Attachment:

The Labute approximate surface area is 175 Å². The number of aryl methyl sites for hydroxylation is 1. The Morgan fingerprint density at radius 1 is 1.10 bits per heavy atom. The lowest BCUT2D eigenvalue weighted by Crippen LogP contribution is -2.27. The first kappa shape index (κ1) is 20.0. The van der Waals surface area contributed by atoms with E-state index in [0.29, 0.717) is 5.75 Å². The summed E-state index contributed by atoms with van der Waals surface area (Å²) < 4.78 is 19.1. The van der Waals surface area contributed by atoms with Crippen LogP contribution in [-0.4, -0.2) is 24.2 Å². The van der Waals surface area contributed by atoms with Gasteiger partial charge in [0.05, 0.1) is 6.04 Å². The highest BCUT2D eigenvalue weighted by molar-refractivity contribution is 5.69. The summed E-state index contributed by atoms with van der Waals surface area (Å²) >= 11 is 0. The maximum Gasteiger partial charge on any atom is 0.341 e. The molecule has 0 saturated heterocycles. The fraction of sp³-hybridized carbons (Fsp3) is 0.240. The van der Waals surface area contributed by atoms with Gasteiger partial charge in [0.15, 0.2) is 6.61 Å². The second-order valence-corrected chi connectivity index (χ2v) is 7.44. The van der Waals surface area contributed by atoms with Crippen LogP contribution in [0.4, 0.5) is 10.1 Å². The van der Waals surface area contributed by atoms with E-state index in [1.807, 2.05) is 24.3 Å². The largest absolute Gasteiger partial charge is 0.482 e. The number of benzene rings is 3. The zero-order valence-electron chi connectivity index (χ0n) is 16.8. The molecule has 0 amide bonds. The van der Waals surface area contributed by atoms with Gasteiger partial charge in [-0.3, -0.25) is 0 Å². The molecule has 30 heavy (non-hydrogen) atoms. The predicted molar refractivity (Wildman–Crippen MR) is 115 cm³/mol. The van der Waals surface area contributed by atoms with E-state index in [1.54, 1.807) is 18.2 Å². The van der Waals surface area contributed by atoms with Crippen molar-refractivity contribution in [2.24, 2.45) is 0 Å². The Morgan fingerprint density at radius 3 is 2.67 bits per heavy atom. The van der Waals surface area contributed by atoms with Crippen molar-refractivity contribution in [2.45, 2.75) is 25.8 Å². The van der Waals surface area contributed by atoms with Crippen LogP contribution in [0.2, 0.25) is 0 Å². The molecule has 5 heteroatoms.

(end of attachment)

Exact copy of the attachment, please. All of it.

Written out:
The Labute approximate surface area is 175 Å². The number of aryl methyl sites for hydroxylation is 1. The Morgan fingerprint density at radius 1 is 1.10 bits per heavy atom. The lowest BCUT2D eigenvalue weighted by Crippen LogP contribution is -2.27. The first kappa shape index (κ1) is 20.0. The van der Waals surface area contributed by atoms with E-state index in [0.29, 0.717) is 5.75 Å². The summed E-state index contributed by atoms with van der Waals surface area (Å²) < 4.78 is 19.1. The van der Waals surface area contributed by atoms with Crippen LogP contribution in [-0.4, -0.2) is 24.2 Å². The van der Waals surface area contributed by atoms with Gasteiger partial charge in [0.05, 0.1) is 6.04 Å². The highest BCUT2D eigenvalue weighted by molar-refractivity contribution is 5.69. The summed E-state index contributed by atoms with van der Waals surface area (Å²) >= 11 is 0. The maximum Gasteiger partial charge on any atom is 0.341 e. The molecule has 0 saturated heterocycles. The fraction of sp³-hybridized carbons (Fsp3) is 0.240. The van der Waals surface area contributed by atoms with Gasteiger partial charge in [0.15, 0.2) is 6.61 Å². The second-order valence-corrected chi connectivity index (χ2v) is 7.44. The van der Waals surface area contributed by atoms with Crippen LogP contribution in [0.4, 0.5) is 10.1 Å². The van der Waals surface area contributed by atoms with E-state index in [1.807, 2.05) is 24.3 Å². The largest absolute Gasteiger partial charge is 0.482 e. The number of benzene rings is 3. The zero-order valence-electron chi connectivity index (χ0n) is 16.8. The molecule has 0 amide bonds. The van der Waals surface area contributed by atoms with Gasteiger partial charge in [-0.3, -0.25) is 0 Å². The molecule has 30 heavy (non-hydrogen) atoms. The predicted molar refractivity (Wildman–Crippen MR) is 115 cm³/mol. The van der Waals surface area contributed by atoms with E-state index in [1.54, 1.807) is 18.2 Å². The van der Waals surface area contributed by atoms with Crippen molar-refractivity contribution in [2.24, 2.45) is 0 Å². The Morgan fingerprint density at radius 3 is 2.67 bits per heavy atom. The van der Waals surface area contributed by atoms with Crippen molar-refractivity contribution in [2.45, 2.75) is 25.8 Å². The van der Waals surface area contributed by atoms with Crippen LogP contribution in [0.2, 0.25) is 0 Å². The molecule has 5 heteroatoms.